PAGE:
New construction home inspections provide important peace of mind for potential homeowners. They allow homeowners to make informed decisions about the condition of their new home before they make the final purchase.
So, should you get a new construction home inspection?
Yes, a new construction home inspection is important. Home inspections on new construction homes often find common problems and building defects that can be easily corrected before becoming significant problems later.
Why New Construction Home Inspections Are Important
In today’s real estate market, new homes are built fast, making a new home inspection before closing critical. The demand for new homes is very high, and even reputable builders have difficulty building new homes quickly. New homes today can be constructed within six months from start to finish.
With a professional home inspector’s help, buyers can be confident that their new home is safe and sound, free from any major issues or hidden problems. A thorough home inspection from top to bottom can reveal existing and potential defects in the structure, helping avoid financial losses due to costly repairs.
Real estate agents recommend new construction inspections to help ease buyers’ worries about their purchase.
1. New Homes Aren’t Perfect
Many homebuyers think that new homes are perfect and they need no work or little maintenance. New homes can have just as many faults as older homes. Remember, people build new homes just like you; they’re human beings and make mistakes and miss things too.
They are workers who clock in and out daily for a paycheck. Many times the employment of tradespeople is very fluid. Often you find licensed plumbers, electricians, and HVAC contractors will have several apprentices a month; some never last longer than a few weeks.
2. Building Codes are Minimal Construction Standards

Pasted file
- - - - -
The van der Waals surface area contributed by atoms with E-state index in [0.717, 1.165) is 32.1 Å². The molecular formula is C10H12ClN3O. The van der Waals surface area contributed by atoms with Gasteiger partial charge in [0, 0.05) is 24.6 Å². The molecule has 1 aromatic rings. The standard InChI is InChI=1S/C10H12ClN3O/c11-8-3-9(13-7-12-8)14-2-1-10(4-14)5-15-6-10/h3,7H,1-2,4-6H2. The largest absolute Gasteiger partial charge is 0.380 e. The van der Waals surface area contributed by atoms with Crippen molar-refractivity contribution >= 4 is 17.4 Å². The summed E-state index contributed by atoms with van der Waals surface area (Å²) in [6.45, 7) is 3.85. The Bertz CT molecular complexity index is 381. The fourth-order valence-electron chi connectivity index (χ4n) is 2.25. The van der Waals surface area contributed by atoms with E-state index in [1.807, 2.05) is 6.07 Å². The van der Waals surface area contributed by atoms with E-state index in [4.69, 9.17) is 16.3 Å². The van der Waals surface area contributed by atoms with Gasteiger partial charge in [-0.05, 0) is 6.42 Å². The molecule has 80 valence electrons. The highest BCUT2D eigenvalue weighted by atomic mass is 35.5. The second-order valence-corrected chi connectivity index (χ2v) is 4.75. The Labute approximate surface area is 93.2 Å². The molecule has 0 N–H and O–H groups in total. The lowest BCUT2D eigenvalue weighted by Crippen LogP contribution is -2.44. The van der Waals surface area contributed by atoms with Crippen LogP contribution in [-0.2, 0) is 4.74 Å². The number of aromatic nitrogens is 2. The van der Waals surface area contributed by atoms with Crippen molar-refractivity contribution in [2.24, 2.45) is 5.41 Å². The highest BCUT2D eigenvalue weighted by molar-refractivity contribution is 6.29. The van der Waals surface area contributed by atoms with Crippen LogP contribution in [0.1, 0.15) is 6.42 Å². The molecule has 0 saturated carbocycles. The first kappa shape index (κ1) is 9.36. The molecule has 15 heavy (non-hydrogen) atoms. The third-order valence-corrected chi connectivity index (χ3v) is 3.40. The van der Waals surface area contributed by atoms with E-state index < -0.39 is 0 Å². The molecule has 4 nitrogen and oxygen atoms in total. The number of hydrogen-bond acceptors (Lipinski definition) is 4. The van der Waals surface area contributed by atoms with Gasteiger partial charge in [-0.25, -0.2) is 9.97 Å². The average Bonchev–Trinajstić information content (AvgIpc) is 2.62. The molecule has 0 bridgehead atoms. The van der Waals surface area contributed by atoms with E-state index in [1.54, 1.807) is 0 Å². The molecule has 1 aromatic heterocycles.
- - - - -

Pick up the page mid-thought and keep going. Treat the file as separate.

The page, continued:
The building code is nothing more than a set of minimum building standards that builders must adhere to. Many people who hear that the new house has been inspected and passed the municipal building inspector fail to realize that it doesn’t mean what they think it means. When a home meets the “building code,” it merely means meeting a set of locally adopted minimum building practices.
The building code in a local area is a set of minimum standards the house must meet for the owner to obtain a home’s occupancy certificate. Building codes vary depending on where you live and what is being built. The building department issues an occupancy certificate to authorize the utility company to turn on electric utilities.
These standards are updated every few years, but they vary widely from location to location because it’s left up to the local government agencies to decide which building codes to adopt and which not to. These building code interpretations are often very subjective.
3. Building Code Inspectors are People too
Building code inspectors work for the city or county building department. Building code inspectors inspect every new residential home and commercial property constructed at any time.
This can strain the overall workload, resulting in many city or county inspectors spending minimal time inspecting each property with residential homes, often taking a back seat to larger commercial projects.
Building inspectors only have a few daily hours to view and inspect properties under construction. That’s not necessarily a knock on the building code inspector but more a reflection of their daily workload. Building inspectors are people too. They make mistakes just like anyone else does.
4. General Contractors are Project Managers, not Builders
Yes, you heard that right. Nowadays, most general contractors rarely build anything; they act as project managers for a team of subcontractors.
The National Association of Home Builders says there are over 3,000 components used in building a house, and this doesn’t include fastening hardware like nails, screws, adhesives, caulking, etc. Larger homes can have many more than 3,000 components.